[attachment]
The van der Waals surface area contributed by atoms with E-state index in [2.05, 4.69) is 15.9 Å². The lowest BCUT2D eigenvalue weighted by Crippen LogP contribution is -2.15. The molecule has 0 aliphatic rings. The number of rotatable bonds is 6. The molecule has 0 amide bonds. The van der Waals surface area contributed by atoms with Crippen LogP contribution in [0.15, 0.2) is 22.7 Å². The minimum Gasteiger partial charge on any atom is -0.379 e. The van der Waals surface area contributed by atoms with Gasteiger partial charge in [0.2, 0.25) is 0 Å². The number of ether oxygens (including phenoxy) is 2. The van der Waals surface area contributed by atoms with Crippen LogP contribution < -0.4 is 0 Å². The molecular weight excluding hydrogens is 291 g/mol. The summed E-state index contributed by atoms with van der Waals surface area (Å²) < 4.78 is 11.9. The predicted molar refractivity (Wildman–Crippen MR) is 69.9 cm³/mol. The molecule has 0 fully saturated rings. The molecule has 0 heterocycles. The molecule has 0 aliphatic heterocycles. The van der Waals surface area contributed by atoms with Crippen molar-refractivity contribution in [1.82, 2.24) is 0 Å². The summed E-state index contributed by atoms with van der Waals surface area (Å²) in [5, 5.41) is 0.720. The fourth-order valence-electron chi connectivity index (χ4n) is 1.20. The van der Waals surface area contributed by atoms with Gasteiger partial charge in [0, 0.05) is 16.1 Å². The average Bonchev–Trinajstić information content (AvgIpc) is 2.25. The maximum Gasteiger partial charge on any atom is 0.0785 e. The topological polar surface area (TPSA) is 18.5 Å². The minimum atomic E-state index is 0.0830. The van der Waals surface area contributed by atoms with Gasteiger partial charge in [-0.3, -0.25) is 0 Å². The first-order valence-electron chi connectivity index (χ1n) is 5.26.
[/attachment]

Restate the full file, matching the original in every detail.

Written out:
The van der Waals surface area contributed by atoms with E-state index in [2.05, 4.69) is 15.9 Å². The lowest BCUT2D eigenvalue weighted by Crippen LogP contribution is -2.15. The molecule has 0 aliphatic rings. The number of rotatable bonds is 6. The molecule has 0 amide bonds. The van der Waals surface area contributed by atoms with Crippen LogP contribution in [0.15, 0.2) is 22.7 Å². The minimum Gasteiger partial charge on any atom is -0.379 e. The van der Waals surface area contributed by atoms with Gasteiger partial charge in [0.2, 0.25) is 0 Å². The number of ether oxygens (including phenoxy) is 2. The van der Waals surface area contributed by atoms with Crippen LogP contribution < -0.4 is 0 Å². The molecular weight excluding hydrogens is 291 g/mol. The summed E-state index contributed by atoms with van der Waals surface area (Å²) < 4.78 is 11.9. The predicted molar refractivity (Wildman–Crippen MR) is 69.9 cm³/mol. The molecule has 0 fully saturated rings. The molecule has 0 heterocycles. The molecule has 0 aliphatic heterocycles. The van der Waals surface area contributed by atoms with Crippen molar-refractivity contribution in [1.82, 2.24) is 0 Å². The summed E-state index contributed by atoms with van der Waals surface area (Å²) in [5, 5.41) is 0.720. The fourth-order valence-electron chi connectivity index (χ4n) is 1.20. The van der Waals surface area contributed by atoms with Gasteiger partial charge in [0, 0.05) is 16.1 Å². The average Bonchev–Trinajstić information content (AvgIpc) is 2.25. The maximum Gasteiger partial charge on any atom is 0.0785 e. The topological polar surface area (TPSA) is 18.5 Å². The minimum atomic E-state index is 0.0830. The van der Waals surface area contributed by atoms with Gasteiger partial charge in [-0.3, -0.25) is 0 Å². The first-order valence-electron chi connectivity index (χ1n) is 5.26.